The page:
Character development took a back seat to feline drama over the first five episodes of Treetop Cat Rescue, and that’s not necessarily surprising, you know, given that this is a reality show about saving cats stranded in trees. But! We have learned a few things about our heroes: Tom, for example, works full time for the city of Olympia as an arborist. He has a daughter in elementary school. And he’s a generally mild-tempered dude who, despite an irrational bias against overweight cats, seems pretty sweet. (Also, considering the fact that we’ve never seen him without a hat, maybe he has a cranial deformity that he’s too embarrassed to reveal on television? Too soon to tell.)
Shaun, on the other hand? Shaun contains multitudes, and so it’s to Walt Whitman’s Song of Myself that we turn to better understand the other half of Canopy Cat Rescue. “Do I contradict myself?” Whitman’s unnamed narrator asks. “Very well then I contradict myself.” The poet may have just as easily been writing about Shaun: He is sweet to cats yet seemingly ill at ease when interacting with his own kind (unless he’s speaking in meows and purrs, at which point it’s the other humans who get uncomfortable). And Whitman once again brings Shaun to mind when he writes, “The spotted hawk swoops by and accuses me, he complains of my gab and my loitering. / I too am not a bit tamed, I too am untranslatable”: Shaun is a stay-at-home father, yet he displays the tendencies of an alpha male, scaling trees in his free time as if to reclaim his perch at the top of the animal kingdom. Every time he climbs to the heavens, he’s fighting the forces that would tame his soul. Also, he likes making kissy noises at cats.
This week, in episode six of Treetop Cat Rescue, we pull back yet another layer to find that Shaun is, in fact, a sex symbol. (Fine! The Whitman/Song of Myself metaphor extends only so far.) The episode begins at Thurston County’s Animal Services, where Shaun and Tom plan to host a fundraiser for their operation. It’s a scene meant to convey their dedication to this line of work, but it instead devolves into a gathering of Shaun groupies. After one star-struck woman asks Shaun if he’s married, another — identified only as Linda — asks if his clients ever want to show him any “gratitude” (WINK WINK) for saving their cats. “There is nothing sexier than two guys saving cats,” she later tells the camera, out of earshot of Shaun’s wife, who’s also on hand. (One of the items available for purchase at the fundraiser is a Canopy Cat Rescue calendar, and we can only assume how disappointed Linda was to find that it didn't comprise 12 pictures of a half-naked Shaun cuddling with kittens.)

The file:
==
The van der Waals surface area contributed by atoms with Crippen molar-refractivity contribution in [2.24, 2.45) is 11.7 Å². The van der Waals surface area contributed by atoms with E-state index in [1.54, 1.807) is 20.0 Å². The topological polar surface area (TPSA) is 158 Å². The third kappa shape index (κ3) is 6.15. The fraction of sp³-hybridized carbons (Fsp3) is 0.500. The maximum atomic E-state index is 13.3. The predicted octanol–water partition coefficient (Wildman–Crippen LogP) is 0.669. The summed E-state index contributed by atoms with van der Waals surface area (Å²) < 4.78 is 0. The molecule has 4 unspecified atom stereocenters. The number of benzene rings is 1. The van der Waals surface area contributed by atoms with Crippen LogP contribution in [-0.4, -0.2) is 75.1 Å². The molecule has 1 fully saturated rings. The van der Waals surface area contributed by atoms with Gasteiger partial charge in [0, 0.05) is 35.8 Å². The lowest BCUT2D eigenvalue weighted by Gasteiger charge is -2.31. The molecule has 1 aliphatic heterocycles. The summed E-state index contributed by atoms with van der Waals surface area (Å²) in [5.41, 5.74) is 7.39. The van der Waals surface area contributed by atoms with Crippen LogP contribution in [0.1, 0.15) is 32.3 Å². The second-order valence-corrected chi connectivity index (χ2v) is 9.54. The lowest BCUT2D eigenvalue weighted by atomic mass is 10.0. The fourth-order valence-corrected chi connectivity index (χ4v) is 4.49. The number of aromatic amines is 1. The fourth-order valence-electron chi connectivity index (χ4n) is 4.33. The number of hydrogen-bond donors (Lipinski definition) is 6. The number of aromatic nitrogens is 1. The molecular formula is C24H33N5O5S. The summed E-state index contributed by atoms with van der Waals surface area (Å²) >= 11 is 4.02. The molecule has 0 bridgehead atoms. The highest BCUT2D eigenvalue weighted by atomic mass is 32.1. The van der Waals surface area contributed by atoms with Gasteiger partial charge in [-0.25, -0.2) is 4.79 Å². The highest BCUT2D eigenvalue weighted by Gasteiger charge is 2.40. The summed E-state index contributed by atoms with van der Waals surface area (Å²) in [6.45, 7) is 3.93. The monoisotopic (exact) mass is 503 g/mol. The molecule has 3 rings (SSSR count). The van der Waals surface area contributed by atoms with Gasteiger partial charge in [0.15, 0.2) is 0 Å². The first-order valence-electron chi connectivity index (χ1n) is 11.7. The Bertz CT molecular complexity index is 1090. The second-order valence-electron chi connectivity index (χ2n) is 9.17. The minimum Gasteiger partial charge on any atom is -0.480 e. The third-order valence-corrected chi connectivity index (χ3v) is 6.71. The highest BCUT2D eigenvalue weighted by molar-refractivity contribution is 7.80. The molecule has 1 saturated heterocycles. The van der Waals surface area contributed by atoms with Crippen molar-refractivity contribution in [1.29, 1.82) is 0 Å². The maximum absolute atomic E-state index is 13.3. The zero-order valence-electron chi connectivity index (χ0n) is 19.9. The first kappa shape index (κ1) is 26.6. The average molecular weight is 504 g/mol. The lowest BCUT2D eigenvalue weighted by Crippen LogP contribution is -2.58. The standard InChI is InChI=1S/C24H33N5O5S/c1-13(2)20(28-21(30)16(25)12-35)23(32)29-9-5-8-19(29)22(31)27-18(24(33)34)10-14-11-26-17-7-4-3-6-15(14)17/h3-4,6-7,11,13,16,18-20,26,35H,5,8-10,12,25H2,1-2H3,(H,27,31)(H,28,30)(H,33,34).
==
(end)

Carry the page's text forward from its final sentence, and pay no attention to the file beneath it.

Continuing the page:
Shaun’s fangirls have been alluded to before. In episode two Tom informed us with a chuckle that thanks to the many treetop selfies Shaun has taken over his years of rescuing cats, he’s amassed a considerable following of female admirers. But the interactions at the fundraiser are the first real evidence we’ve seen of the phenomenon. (It’s no coincidence that the episode is titled “Cat Scratch Fever.”) And it’s setting up an interesting storyline going forward: If you’ll remember, we learned in episode one that Shaun is married to Tom’s younger sister, Katie. So while Tom plays the whole thing for laughs, it’s hard not to imagine that down deep — like any big brother looking out for his little sister — he’s resentful of the attention that Shaun attracts. Could the producers be foreshadowing familial infighting that will drive a wedge between Tom and Shaun and threaten to destroy the cat-rescuing operation that they’ve worked so hard to create? Seriously, I’m going to be disappointed if the season finale doesn’t end with the brothers-in-law fighting in the treetops, Crouching Tiger Hidden Dragon–style.
Because this show needs some drama. Once again, both rescues are paint-by-number: The boys get a call, they show up, they climb, something makes the cat skittish, they grab it and put it in the bag, and they descend. Wash, rinse, repeat. The only moment that registers as memorable this week comes when Shaun wonders aloud if he should try to put a cat at ease by putting on a brown wig to look more like its owner. (Another way to read this, though, is that he’s growing so confident in his sex appeal that he’s he knows there’s little he could do to drive away his fans.)
In other words, if this show hopes to get a second season, a retooling may be in order, focusing less on the cats and more on the men who save them. Because one thing is becoming abundantly clear: The show may be called Treetop Cat Rescue, but the real tension is on the ground, between Shaun and Tom. And it may only be a matter of time before the real claws come out. Let’s just hope that the producers have the guts to show it.
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